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How Google Search Engine Ranking Works
When a search is performed, search engines query their Index for relevant content and then serve that content to the user in order of relevancy. This order of search results by relevance is called ranking. The higher a website’s rank, the more relevant the search engine perceives that site is to the query.
Search engines use complex algorithms to determine relevance. Google makes algorithm adjustments every day. Most updates are minor tweaks, however others are major updates which fundamentally change how the results are generated.
Google’s algorithm is complex and uses over 200 ranking factors as of 2023. An industry authority has compiled a list here:
Whilst there are hundreds of ranking factors, the top four have stayed reasonably consistent. These are links to your website, on-page content (quality content that fulfils a searcher’s intent), and Website performance.
. These serve as third-party credibility signals
. How well the content answers the searcher’s question
. e.g. website speed and usability
There are two types of links which Google considers when ranking sites. Backlinks or ‘inbound links’ are links from other websites to your website, while internal links are links on your own site that point to other pages on the same site.
PageRank (part of Google’s ranking algorithm) is a link analysis algorithm. PageRank estimates the authority of a web page by measuring the quality and quantity of links pointing to it. The assumption is that a page with more links has a higher authority.
Website with more incoming links from other, high authority sites will generally rank higher in the search results.
A big part of determining where a page will rank for a query is how well the content matches the query’s intent. Does this page match the searched words and help answer the searcher’s question? Website owners should focus on creating quality on their site, which is unique, fresh and helpful to users.
Remember that content is more than just text. Google will also index video content and image content. When judging how relevant content is to a query, Google will consider:
. Whether the search terms appear in the content
. Longer is generally better
. Your content should be readable and well-structured with headings and subheadings
. Google will not rank highly content which is copied from another source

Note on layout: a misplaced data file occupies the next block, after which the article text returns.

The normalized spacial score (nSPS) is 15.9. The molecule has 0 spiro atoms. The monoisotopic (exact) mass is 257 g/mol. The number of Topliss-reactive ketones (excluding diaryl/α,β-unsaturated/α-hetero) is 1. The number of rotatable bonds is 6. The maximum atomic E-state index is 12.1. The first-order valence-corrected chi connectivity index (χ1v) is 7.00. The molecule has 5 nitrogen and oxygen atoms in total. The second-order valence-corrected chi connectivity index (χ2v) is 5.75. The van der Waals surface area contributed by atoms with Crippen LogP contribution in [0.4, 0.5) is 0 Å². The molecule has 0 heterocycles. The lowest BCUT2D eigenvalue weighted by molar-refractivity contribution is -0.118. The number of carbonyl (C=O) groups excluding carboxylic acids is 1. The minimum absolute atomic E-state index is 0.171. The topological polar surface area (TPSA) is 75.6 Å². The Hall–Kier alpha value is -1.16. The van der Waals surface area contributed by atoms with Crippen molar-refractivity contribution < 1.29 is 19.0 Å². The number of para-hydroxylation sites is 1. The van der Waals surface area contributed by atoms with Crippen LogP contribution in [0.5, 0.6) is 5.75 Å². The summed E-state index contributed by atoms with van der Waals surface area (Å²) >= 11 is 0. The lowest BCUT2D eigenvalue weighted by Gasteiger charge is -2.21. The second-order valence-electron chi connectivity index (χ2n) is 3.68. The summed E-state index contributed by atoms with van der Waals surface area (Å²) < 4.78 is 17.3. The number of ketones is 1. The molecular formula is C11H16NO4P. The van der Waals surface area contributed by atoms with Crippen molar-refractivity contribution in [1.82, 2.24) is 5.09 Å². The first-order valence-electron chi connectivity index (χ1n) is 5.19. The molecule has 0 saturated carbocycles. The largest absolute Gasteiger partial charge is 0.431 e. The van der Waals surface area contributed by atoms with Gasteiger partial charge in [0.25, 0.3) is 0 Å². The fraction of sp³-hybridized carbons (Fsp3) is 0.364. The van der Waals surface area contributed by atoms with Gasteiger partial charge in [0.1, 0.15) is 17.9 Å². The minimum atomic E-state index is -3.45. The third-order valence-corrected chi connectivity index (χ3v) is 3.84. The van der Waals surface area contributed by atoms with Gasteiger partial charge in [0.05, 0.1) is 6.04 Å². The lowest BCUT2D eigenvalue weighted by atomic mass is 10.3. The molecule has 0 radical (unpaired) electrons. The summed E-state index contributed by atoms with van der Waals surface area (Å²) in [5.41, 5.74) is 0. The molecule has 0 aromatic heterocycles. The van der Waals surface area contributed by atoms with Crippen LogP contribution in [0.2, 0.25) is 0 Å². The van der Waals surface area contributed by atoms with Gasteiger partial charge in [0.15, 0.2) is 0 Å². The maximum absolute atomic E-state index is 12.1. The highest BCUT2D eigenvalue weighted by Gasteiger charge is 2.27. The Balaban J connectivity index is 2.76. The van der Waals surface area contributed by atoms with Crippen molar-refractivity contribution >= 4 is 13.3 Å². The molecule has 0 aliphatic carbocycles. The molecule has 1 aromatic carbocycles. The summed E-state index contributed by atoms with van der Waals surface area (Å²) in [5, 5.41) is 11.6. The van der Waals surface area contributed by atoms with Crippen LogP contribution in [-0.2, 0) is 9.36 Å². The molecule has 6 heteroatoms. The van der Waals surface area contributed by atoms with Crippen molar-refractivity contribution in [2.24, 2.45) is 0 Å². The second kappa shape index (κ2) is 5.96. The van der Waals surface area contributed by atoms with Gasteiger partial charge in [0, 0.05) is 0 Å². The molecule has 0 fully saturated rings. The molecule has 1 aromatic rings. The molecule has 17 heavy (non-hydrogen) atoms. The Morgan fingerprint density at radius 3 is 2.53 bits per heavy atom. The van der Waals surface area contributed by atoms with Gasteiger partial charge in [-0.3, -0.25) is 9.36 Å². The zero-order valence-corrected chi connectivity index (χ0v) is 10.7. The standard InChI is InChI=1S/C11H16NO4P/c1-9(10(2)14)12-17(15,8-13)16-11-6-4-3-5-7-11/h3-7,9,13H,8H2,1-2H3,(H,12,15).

. Google prefers more recent or frequently updated content.
Google’s focus is user satisfaction and how well the content answers a query. Therefore there are no strict rules on content length, how many times it contains a keyword (the keyword density), or the content of your header tags. These all play a role a page’s search performance, but the focus should always be on creating great content which users find valuable.
Google measure a website performance using a set of metrics it calls ‘Core Web Vitals’. All other things being equal site with better performance will rank higher.
You can analyse the performance of your website here:
Website speed includes metrics that Google considers critical for your site’s user experience. It measures your website’s overall speed, responsiveness, and the loading speed of site elements such as fonts and images.
Google prioritised mobile search in 2019 and uses your website’s mobile version for indexing and ranking. It is therefore critical your website is responsive.
Google considers the experience the users have on a website and feeds this info into its ranking algorithm. For example, if a user spends very little time on a website, Google will assume it was not a good fit to the query and lower the rank in future searches. Factors Google considers are:
CTR (click-through rate)
. The percentage of searchers that click on a website’s link in the search results. Results which are clicked on more often will rise up the rankings
. If a high percentage of users click through to your site and then leave immediately, Google will judges that the page is not relevant to searchers and lower its rank.
. This is a measure of how long a visitor stays on your site after arriving from the Google search results. The longer the dwell time, the better your user engagement. Google interprets a longer engagement as a sign that content is more relevant for the user.
So how does this work in practice?
uses machine learning to monitors the search results and collects data, using this information to improve its predictions in real-time.
For example, suppose RankBrain notices a lower-ranking URL providing a better result to users than the higher-ranking URLs. In that case, RankBrain will adjust the results, increasing the more relevant result and demoting the lesser relevant pages.
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